Animal Spirits Propel Travelzoo
05/16/2011 12:46 pm EST
The fast-growing travel deals publisher is trading at a tempting discount to the highs hit in the wake of its strong recent report, writes Ian Wyatt of Small Cap Investor PRO .
A good earnings report will go a long way toward improving a company's standing with investors. Take Travelzoo (TZOO), for instance. After its earnings announcement last month, the stock soared 28%.
Some sanity has returned following that pop, however, and Travelzoo shares are again trading near $70, which was a new high six weeks ago.
Considering the 12-month analyst consensus price target is $97.80, the pullback puts shares in a reasonable trading range right now. This is a good place for potential investors to look at buying shares.
Often, a stock's price will run before the company issues earnings—then run further if investors like the results. When the stock gets ahead of itself, like Travelzoo's recently did, it will sell off. But the potential has been marked on the chart, and good companies that follow through with continued performance often see their stocks trade back to the recent highs.
Travelzoo is not your typical online travel service. Unlike Priceline (PCLN), Expedia (EXPE), or Orbitz (OWW), it doesn't use much television advertising to market itself. [In fact, Travelzoo is just launching its first TV ad blitz—Editor.]
Founded in 1998 by Chairman Ralph Bartel, Travelzoo calls itself "a global Internet media company." It supplies information on travel and entertainment deals that are researched and selected by its staff through e-mail newsletters and Web sites. The company also has licensed the Travelzoo name for use in Asian markets, including China. Revenue is generated through advertising fees.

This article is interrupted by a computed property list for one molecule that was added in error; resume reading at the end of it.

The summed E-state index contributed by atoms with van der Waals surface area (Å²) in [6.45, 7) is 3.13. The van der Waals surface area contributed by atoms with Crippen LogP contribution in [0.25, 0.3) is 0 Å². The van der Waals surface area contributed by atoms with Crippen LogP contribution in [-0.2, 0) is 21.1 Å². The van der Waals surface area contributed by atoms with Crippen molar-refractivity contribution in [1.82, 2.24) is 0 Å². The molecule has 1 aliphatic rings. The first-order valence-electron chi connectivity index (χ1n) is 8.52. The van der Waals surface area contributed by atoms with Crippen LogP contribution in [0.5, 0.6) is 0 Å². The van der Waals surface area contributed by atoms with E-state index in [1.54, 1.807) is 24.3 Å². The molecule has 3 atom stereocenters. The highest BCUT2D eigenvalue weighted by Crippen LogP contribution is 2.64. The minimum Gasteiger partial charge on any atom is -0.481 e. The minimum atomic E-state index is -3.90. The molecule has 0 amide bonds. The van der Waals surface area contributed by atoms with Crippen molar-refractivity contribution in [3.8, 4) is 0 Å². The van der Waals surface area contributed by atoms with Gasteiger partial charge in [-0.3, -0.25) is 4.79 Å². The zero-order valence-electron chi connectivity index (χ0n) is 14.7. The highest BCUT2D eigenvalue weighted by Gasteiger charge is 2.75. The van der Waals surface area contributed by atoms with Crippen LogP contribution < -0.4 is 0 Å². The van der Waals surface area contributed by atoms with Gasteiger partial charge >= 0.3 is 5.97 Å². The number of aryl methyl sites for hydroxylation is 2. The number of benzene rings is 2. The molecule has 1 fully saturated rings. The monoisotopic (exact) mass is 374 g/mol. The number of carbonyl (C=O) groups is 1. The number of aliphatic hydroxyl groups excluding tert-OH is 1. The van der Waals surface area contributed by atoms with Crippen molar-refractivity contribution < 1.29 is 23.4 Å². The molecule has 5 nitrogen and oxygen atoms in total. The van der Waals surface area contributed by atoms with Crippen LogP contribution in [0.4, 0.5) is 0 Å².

Travelzoo, which has a market cap of $1.2 billion, is a little more like Groupon than high-roller Priceline—a stock trading north of $500 a share right now. And unlike its competitors, it's not caught up in a battle royal with American Airlines parent AMR (AMR)—like Orbitz is, and like Expedia was.
More than 2,000 companies currently use Travelzoo services, including American and United (UAL) airlines, Avis Budget Group (CAR) and Royal Caribbean Cruises (RCL).
Travelzoo had a unique launch back in the dot-com boom years. Bartel set up a corporation in the Bahamas and then issued 5.2 million shares to some 700,000 "Netsurfer stockholders" for no cash consideration.
Travelzoo Inc. was subsequently established in 2001, and 11.3 million of the Netsurfer shares were exchanged for those of the new entity (there are currently 16.5 million shares outstanding, with the founder controlling 10 million.)
What excited investors in the recent first-quarter report was a 30% increase in revenue, to $37 million. Before a one-time charge, adjusted net income was $6 million, or 37 cents per share—more than double the 15 cents per share in the year-ago period.
Have Deals, Will Travel
Travelzoo reported that its Local Deals business doubled in the current 48 worldwide markets, producing $16.2 million in revenue. The company says its deals business has the potential to generate $780 million annually (issuing just two deals a week) if it reaches the 30-million-subscriber level in 200 global markets.
That's a lofty goal, but continued progress toward it would almost certainly move the stock above its recent highs.
During the first quarter, Travelzoo announced that it has achieved two notable subscriber plateaus—22 million worldwide, and 5 million in Europe. More than a third of its subscribers are now outside the US, and business grew 23% in North America and 53% in Europe.
Based on expected 2012 earnings per share of $1.70, Travelzoo does trade with a high forward price/earnings ratio of around 41. But if you're in the market for a stock that's now trading 30% below its recent high and has the potential to make higher highs, Travelzoo might be one worth considering.